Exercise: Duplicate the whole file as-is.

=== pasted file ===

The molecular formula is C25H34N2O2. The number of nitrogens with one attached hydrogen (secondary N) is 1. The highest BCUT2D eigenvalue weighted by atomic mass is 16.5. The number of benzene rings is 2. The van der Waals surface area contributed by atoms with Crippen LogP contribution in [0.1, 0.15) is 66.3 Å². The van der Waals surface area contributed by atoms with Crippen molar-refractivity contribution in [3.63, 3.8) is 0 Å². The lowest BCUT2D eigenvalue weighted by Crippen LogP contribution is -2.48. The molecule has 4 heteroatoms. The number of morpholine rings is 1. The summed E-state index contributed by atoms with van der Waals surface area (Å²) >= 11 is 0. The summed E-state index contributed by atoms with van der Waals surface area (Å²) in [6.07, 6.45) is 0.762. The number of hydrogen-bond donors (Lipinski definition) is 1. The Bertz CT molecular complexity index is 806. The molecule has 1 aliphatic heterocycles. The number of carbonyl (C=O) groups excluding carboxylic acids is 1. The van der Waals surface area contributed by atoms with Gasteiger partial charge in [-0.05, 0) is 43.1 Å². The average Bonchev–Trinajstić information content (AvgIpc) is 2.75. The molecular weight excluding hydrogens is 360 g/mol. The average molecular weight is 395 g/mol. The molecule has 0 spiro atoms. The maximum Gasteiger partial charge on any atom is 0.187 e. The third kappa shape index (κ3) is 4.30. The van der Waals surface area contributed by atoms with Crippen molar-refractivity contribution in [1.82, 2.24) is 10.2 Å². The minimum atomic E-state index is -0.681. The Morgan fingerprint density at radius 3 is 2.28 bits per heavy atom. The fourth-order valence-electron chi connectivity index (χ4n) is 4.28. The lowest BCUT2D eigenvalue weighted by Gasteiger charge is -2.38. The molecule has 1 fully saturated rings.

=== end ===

The molecular formula is C25H34N2O2. The number of nitrogens with one attached hydrogen (secondary N) is 1. The highest BCUT2D eigenvalue weighted by atomic mass is 16.5. The number of benzene rings is 2. The van der Waals surface area contributed by atoms with Crippen LogP contribution in [0.1, 0.15) is 66.3 Å². The van der Waals surface area contributed by atoms with Crippen molar-refractivity contribution in [3.63, 3.8) is 0 Å². The lowest BCUT2D eigenvalue weighted by Crippen LogP contribution is -2.48. The molecule has 4 heteroatoms. The number of morpholine rings is 1. The summed E-state index contributed by atoms with van der Waals surface area (Å²) >= 11 is 0. The summed E-state index contributed by atoms with van der Waals surface area (Å²) in [6.07, 6.45) is 0.762. The number of hydrogen-bond donors (Lipinski definition) is 1. The Bertz CT molecular complexity index is 806. The molecule has 1 aliphatic heterocycles. The number of carbonyl (C=O) groups excluding carboxylic acids is 1. The van der Waals surface area contributed by atoms with Gasteiger partial charge in [-0.05, 0) is 43.1 Å². The average Bonchev–Trinajstić information content (AvgIpc) is 2.75. The molecular weight excluding hydrogens is 360 g/mol. The average molecular weight is 395 g/mol. The molecule has 0 spiro atoms. The maximum Gasteiger partial charge on any atom is 0.187 e. The third kappa shape index (κ3) is 4.30. The van der Waals surface area contributed by atoms with Crippen molar-refractivity contribution in [1.82, 2.24) is 10.2 Å². The minimum atomic E-state index is -0.681. The Morgan fingerprint density at radius 3 is 2.28 bits per heavy atom. The fourth-order valence-electron chi connectivity index (χ4n) is 4.28. The lowest BCUT2D eigenvalue weighted by Gasteiger charge is -2.38. The molecule has 1 fully saturated rings.